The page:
And finally, fans get to see what he brings to an NHL rink.

Among the other callups, the 23-year-old Florek is a talent to watch. Recording one goal and two points in three games with Boston this year, the Michigan-born winger plays the three-zone game that B’s coach Claude Julien loves and could be a darkhorse candidate for a spot on the 2014-15 Bruins’ bottom six forward core. The 6-foot-4 forward, drafted by the club in the fifth round (135th overall) in 2010, has tallied 19 goals and 38 points in 69 games for Providence this year.

In net, I’d be shocked if it’s anybody but Chad Johnson.

For New Jersey, and for the 1,244th time, the start goes to Martin Brodeur.

Many expect this to be the final start for the 41-year-old Brodeur, and in a weird way, it almost seems fitting. On Mar. 26, 1992, Brodeur made his NHL debut. Against whom, you might ask? The Boston Bruins. Stopping 24 of 26 shots thrown his way, the start was enough for Brodeur’s first career victory, as only Joe Juneau and Stephen Leach beat the Devils’ netminder for goals.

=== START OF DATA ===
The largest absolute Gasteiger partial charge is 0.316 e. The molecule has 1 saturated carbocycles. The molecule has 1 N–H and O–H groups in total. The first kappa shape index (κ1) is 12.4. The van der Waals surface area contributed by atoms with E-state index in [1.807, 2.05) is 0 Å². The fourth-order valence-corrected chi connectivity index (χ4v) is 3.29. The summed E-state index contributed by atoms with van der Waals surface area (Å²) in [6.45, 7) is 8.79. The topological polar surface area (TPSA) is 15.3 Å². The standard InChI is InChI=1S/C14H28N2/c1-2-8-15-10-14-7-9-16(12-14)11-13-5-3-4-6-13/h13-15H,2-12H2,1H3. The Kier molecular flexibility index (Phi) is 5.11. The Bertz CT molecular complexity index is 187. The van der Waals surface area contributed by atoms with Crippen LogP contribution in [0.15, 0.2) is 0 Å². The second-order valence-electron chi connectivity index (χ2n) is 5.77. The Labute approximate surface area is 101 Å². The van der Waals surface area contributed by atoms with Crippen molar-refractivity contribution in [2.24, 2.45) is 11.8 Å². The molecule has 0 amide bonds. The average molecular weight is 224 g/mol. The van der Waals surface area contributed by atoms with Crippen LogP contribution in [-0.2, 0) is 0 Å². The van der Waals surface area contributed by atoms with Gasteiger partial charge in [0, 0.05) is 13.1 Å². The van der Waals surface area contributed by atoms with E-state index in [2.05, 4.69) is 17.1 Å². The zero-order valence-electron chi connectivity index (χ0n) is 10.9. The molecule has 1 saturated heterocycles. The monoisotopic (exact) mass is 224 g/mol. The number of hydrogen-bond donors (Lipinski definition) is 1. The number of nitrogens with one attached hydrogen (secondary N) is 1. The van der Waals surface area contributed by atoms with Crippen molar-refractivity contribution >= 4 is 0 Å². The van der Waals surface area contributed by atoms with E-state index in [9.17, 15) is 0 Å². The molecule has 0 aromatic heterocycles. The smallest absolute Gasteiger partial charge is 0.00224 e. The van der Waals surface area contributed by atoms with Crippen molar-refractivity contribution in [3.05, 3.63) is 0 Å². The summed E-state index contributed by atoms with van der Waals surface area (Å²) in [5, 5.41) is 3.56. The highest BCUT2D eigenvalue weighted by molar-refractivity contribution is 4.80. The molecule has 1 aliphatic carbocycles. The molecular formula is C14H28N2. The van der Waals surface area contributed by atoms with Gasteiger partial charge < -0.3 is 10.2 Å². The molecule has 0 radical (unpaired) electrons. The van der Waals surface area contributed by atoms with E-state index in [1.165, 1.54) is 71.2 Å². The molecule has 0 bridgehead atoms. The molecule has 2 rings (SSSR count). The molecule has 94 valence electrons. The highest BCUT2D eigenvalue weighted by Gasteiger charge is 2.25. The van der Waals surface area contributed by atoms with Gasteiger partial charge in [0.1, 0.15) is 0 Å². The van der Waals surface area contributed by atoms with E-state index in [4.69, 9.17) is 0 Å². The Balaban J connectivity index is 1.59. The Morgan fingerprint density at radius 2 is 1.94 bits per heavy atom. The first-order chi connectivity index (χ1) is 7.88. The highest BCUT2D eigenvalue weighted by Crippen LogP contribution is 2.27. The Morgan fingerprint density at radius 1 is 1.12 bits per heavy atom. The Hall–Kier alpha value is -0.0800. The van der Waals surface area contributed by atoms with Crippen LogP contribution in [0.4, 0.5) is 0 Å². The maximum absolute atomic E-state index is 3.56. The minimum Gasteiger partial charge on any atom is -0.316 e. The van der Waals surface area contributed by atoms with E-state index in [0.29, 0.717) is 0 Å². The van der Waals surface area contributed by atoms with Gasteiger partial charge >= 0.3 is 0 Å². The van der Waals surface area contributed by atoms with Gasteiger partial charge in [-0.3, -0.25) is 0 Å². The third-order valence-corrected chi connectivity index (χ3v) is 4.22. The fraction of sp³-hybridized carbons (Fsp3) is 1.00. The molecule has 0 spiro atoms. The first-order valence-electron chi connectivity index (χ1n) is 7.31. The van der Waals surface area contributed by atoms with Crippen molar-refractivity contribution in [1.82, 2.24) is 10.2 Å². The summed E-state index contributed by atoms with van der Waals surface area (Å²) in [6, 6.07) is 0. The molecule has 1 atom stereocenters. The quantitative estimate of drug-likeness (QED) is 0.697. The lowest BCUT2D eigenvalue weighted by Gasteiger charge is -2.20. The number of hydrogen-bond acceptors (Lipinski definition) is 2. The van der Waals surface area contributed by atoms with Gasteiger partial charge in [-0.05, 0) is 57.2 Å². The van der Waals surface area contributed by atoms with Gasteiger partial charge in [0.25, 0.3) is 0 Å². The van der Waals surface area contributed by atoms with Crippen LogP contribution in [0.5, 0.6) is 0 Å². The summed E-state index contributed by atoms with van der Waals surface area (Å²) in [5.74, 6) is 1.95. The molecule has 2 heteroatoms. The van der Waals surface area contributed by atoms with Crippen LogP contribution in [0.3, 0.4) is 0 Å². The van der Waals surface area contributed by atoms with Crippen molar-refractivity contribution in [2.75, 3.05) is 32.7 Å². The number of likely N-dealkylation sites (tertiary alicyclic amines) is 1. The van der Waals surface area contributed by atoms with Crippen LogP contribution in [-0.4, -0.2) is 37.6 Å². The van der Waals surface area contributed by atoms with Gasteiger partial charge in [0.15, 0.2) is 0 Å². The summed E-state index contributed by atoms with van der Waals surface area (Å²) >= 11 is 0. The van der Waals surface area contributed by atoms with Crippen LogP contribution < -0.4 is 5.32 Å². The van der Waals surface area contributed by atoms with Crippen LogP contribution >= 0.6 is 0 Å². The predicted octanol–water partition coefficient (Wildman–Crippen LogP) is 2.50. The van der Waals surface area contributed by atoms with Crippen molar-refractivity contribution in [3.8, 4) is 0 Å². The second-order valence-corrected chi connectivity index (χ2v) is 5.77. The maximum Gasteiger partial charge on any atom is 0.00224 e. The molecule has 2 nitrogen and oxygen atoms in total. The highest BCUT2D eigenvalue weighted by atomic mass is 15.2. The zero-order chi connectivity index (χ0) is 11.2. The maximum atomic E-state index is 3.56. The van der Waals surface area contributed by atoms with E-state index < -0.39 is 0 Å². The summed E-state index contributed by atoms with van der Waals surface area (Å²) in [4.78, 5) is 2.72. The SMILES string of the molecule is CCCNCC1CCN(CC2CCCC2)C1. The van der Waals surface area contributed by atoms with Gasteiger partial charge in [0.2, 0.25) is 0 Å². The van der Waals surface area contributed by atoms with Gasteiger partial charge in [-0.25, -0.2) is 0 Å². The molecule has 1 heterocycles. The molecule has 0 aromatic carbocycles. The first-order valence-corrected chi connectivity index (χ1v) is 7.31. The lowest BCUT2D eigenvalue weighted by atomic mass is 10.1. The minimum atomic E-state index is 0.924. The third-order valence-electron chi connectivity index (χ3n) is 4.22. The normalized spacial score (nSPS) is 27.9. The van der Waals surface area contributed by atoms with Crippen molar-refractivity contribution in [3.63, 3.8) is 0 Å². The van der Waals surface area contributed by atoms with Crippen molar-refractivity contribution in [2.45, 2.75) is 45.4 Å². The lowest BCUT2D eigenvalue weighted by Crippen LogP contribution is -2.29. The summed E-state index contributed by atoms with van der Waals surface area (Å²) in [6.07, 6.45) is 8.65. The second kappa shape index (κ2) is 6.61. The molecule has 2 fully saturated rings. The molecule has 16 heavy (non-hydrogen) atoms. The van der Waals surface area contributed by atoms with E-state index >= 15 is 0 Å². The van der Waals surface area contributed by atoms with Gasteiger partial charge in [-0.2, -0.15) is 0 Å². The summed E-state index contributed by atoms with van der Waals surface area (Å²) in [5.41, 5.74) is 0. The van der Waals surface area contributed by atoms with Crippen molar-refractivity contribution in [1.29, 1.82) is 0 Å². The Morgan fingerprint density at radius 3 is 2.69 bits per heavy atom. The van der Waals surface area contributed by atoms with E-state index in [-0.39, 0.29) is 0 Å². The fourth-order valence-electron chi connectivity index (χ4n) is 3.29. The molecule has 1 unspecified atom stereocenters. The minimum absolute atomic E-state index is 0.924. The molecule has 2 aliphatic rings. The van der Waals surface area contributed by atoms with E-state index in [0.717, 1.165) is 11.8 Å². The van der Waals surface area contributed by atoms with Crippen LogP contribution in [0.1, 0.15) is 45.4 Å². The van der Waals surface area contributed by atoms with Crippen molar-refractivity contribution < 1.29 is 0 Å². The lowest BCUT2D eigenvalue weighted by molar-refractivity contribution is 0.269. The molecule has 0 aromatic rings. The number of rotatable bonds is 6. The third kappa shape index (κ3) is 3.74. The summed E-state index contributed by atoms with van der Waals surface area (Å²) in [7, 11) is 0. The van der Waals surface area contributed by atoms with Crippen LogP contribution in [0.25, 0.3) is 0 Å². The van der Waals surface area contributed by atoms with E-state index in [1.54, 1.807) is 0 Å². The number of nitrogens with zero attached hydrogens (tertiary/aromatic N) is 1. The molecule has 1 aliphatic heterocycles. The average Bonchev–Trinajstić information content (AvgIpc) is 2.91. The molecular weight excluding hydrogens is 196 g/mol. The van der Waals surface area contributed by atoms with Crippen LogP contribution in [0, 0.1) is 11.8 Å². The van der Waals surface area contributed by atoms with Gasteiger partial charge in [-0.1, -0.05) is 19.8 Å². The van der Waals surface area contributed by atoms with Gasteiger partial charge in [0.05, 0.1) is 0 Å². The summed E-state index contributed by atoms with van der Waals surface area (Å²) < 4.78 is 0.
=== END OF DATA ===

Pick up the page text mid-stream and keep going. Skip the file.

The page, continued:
(For perspective: While Brodeur was stopping pucks that night, the episode of the Cosby Show when Dr. Huxtable is all about the salsa band that Clair represented was airing for the first time, and it went up against the Simpsons' episode "Colonel Homer", the one where Homer becomes the manager of a country singer.)

Now, Brodeur’s done just about everything one goaltender can do since then and now, but after 22 years, this should be it. First of all, it’d look strange to see him in any other team’s sweater. We’re talking like Sundin-in-a-Canucks jersey strange. But more importantly, the game has really seemed to pass Brodeur by, evident by four straight seasons of a sub-.910 save percentage (and two back-to-back years of a .901 save percentage). Brodeur’s been loyal to the Devils, and the Devils have been loyal to him (almost too loyal this year, all things considered), and it’s finally time.

But not before he goes against the team that it all started against some 22 years ago.